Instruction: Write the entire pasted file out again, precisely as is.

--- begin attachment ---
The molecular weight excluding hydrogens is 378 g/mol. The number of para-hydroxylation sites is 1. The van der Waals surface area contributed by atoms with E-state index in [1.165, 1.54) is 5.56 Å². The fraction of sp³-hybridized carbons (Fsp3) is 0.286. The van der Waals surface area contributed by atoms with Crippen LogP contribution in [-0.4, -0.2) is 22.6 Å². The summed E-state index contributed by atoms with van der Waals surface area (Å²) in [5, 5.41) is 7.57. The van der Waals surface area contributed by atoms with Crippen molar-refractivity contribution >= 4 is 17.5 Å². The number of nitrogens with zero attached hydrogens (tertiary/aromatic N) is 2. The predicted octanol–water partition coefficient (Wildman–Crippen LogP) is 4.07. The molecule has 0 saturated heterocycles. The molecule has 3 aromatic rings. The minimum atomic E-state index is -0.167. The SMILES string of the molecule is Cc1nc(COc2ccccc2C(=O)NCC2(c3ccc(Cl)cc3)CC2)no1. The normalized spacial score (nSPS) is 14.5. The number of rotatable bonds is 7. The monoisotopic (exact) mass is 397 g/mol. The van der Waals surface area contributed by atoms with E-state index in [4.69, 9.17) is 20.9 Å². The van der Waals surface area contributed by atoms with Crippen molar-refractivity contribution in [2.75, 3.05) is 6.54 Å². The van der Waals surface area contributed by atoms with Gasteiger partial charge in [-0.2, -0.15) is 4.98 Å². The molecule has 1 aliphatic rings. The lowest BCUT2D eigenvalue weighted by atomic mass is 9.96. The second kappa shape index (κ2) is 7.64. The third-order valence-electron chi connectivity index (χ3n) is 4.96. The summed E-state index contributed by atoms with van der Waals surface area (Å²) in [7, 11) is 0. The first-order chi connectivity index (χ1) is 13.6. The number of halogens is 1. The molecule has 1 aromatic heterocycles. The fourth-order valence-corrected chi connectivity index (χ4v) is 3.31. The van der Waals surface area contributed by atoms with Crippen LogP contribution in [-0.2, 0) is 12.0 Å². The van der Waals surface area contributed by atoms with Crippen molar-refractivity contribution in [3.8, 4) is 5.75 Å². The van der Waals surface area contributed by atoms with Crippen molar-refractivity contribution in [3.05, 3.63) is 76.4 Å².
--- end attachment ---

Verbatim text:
The molecular weight excluding hydrogens is 378 g/mol. The number of para-hydroxylation sites is 1. The van der Waals surface area contributed by atoms with E-state index in [1.165, 1.54) is 5.56 Å². The fraction of sp³-hybridized carbons (Fsp3) is 0.286. The van der Waals surface area contributed by atoms with Crippen LogP contribution in [-0.4, -0.2) is 22.6 Å². The summed E-state index contributed by atoms with van der Waals surface area (Å²) in [5, 5.41) is 7.57. The van der Waals surface area contributed by atoms with Crippen molar-refractivity contribution >= 4 is 17.5 Å². The number of nitrogens with zero attached hydrogens (tertiary/aromatic N) is 2. The predicted octanol–water partition coefficient (Wildman–Crippen LogP) is 4.07. The molecule has 0 saturated heterocycles. The molecule has 3 aromatic rings. The minimum atomic E-state index is -0.167. The SMILES string of the molecule is Cc1nc(COc2ccccc2C(=O)NCC2(c3ccc(Cl)cc3)CC2)no1. The normalized spacial score (nSPS) is 14.5. The number of rotatable bonds is 7. The monoisotopic (exact) mass is 397 g/mol. The van der Waals surface area contributed by atoms with E-state index in [4.69, 9.17) is 20.9 Å². The van der Waals surface area contributed by atoms with Crippen molar-refractivity contribution in [2.75, 3.05) is 6.54 Å². The van der Waals surface area contributed by atoms with Gasteiger partial charge in [-0.2, -0.15) is 4.98 Å². The molecule has 1 aliphatic rings. The lowest BCUT2D eigenvalue weighted by atomic mass is 9.96. The second kappa shape index (κ2) is 7.64. The third-order valence-electron chi connectivity index (χ3n) is 4.96. The summed E-state index contributed by atoms with van der Waals surface area (Å²) in [7, 11) is 0. The first-order chi connectivity index (χ1) is 13.6. The number of halogens is 1. The molecule has 1 aromatic heterocycles. The fourth-order valence-corrected chi connectivity index (χ4v) is 3.31. The van der Waals surface area contributed by atoms with Crippen LogP contribution in [-0.2, 0) is 12.0 Å². The van der Waals surface area contributed by atoms with Crippen molar-refractivity contribution in [3.8, 4) is 5.75 Å². The van der Waals surface area contributed by atoms with Crippen molar-refractivity contribution in [3.05, 3.63) is 76.4 Å².